Morabis I: Won! (with Summary and Rating)

From The CRPG Addict


             
Morabis I: The Dungeons of Morabis

United States

Independently developed and released as shareware
Several versions released for DOS between 1991 and 1992
Date Started: 2 May 2020
Date Ended: 10 May 2020
Total Hours: 11
Difficulty: Moderate-Hard (3.5/5)
Final Rating: (to come later)
Ranking at time of posting: (to come later)
         
Summary: A roguelite, Morabis blends Rogue-style gameplay with an Ultima-esque attention to map design. There are some interesting new features added, such as a targeting cursor for missile weapons and the ability to see and dodge incoming missiles and magic blasts. Overall, though, most of Morabis‘s changes from the traditional roguelike template make it longer and more frustrating than the typical roguelike. Bugs, misspellings, and version inconsistencies also hurt enjoyment.
*****
The second half of Morabis preceded much like the first half, except that with more difficult levels some of the game’s problems became magnified. The chief issue with the game is the level scaling that goes on as you descend further into the dungeon. Creatures increase in attack power and accuracy in proportion to the level you’re on, such that you never seem to “develop” as a character. Meanwhile, you’re constantly having to chase down new, improved weapons and armor to account for the greater monster power. Because their accuracy also improves, you spend a lot of time fleeing combat and waiting to heal before re-engaging. You spend an awful lot of time gingerly standing in doorways in this game, as if an earthquake is always about to hit.
     
The search issue never went away, but it was magnified on some levels where large portions were initially occluded. I was also a bit irked by the sheer number of ways the author found for enemies to paralyze or confuse me. I swear that every enemy, even ones who had no special powers on earlier levels, were capable of one or the other during the last 10. Between enemies and traps, I couldn’t walk more than five steps at a time without being told I couldn’t move. Half the time, I had no idea why. And at least half my deaths were caused by walking the wrong way into lava when I was confused.
            
Starving and unable to move sometimes feels like the default state in this game.
         
Food was also a sporadic problem. It was quite literally feast or famine. There was one period where I had to save-scum for about half an hour until I got a couple enemies to drop food when I killed them; otherwise, I starved to death before I could get anywhere. Nothing is more frustrating than finally finding food and having it turn out to be rotten or poisonous, but of course Rogue had that, too.
The best times were when, for a brief time, I had a magic item capable of alleviating some of the game’s more powerful annoyances. I enjoyed a Ring of Trap Avoidance for a few levels. A Ring of Slow Digestion was also a godsend. I found a Scroll of Nutrition at one point with about 15 charges. That was a load off. There are supposedly Rings of Lava Walking and Rings of Avoid Paralysis in the game, but I never found either. Anyway, rings don’t last forever in Morabis, so at best they offer temporary reprieve.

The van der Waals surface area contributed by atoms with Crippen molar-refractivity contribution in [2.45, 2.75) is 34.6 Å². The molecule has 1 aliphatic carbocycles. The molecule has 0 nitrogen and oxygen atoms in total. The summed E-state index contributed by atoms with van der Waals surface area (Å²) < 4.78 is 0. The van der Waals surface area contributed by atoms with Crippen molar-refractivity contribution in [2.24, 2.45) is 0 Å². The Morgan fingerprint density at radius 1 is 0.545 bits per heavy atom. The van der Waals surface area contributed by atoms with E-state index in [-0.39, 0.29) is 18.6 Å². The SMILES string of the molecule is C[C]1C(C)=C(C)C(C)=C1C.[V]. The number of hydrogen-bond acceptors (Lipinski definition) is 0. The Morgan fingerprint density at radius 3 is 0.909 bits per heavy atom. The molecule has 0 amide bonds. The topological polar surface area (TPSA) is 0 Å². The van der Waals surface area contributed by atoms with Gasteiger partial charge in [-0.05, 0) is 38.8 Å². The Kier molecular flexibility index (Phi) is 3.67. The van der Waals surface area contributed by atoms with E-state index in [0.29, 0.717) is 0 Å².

A “wraglor” degrades my armor just before he kills me.
         
As I descended, I started to appreciate the author’s approach to level design a bit more. I corresponded with Michael Höenie, and he sent me some of the game maps as examples. (There’s no way to view the entire map of a level from within the game, unfortunately). Using handcrafted levels instead of randomly-generated ones allowed him to do some fun things with the terrain. Some levels suggested rough-hewn natural caverns, while others suggested fortresses or jail cell blocks. Level 24 is basically one long, thin causeway over lava. The final dungeon level in particular, Castle Morabis, had an almost Ultima quality in the map design. It’s just too bad that you can’t appreciate it from within the game. The 81 x 81 level sizes are a bit large, too.
        
The final dungeon level, courtesy of the author.
          
Every fifth level features a mini-boss guarding the way down: Fennel the Fire Lark on Level 5, Jahaÿ the Gobnor on Level 10, Ñehnor the hobnorlin on Level 15, and Nimlatch the Dragon on Level 20. They had more hit points than others of their class but otherwise weren’t terribly difficult.
There’s an odd special encounter on Level 18 with a roomful of unicorns. They attack you, but if you attack them, the game says, “Oh! Thou mustn’t hurt a Unicorn!” (“Thou-speak” is another borrowing from the Ultima series.) What you’re supposed to do, according to Höenie’s web site, is find some grass and drop it in front of them, then they give you a key necessary for the final dungeon level. I didn’t read this until I’d left Level 18 well behind me. The encounter isn’t really fair. Nowhere else in the game do you interact with creatures this way, and there’s no particular reason to think that the unicorns would want grass. 
        
I can’t attack the unicorns, but they have no such compunction.
        
As for keys, you find copious numbers of them on the way down–brass, pewter, tin, copper, steel, platinum, beryllium . . . so many that you run out of inventory space if you try to carry them all. They’re mostly unused until the final level, where it appears that every other door wants a different one. At least two doors require the one that the unicorns drop, and I didn’t have that. Rather than waste hours going back to Level 18, I hex-edited my saved games to jump across the door.
              
Opening one of the final doors with a key.
         
Level 25 is shaped like a castle. You start in the lower-center, and if you just move north from there, you come to the chambers of the demon lord. As I approached his chamber and he taunted me, the game called him “Satu’Javu,” but when I actually fought him, he was named “Satu’Nävas. Either way, I killed him in a few blows on my first try.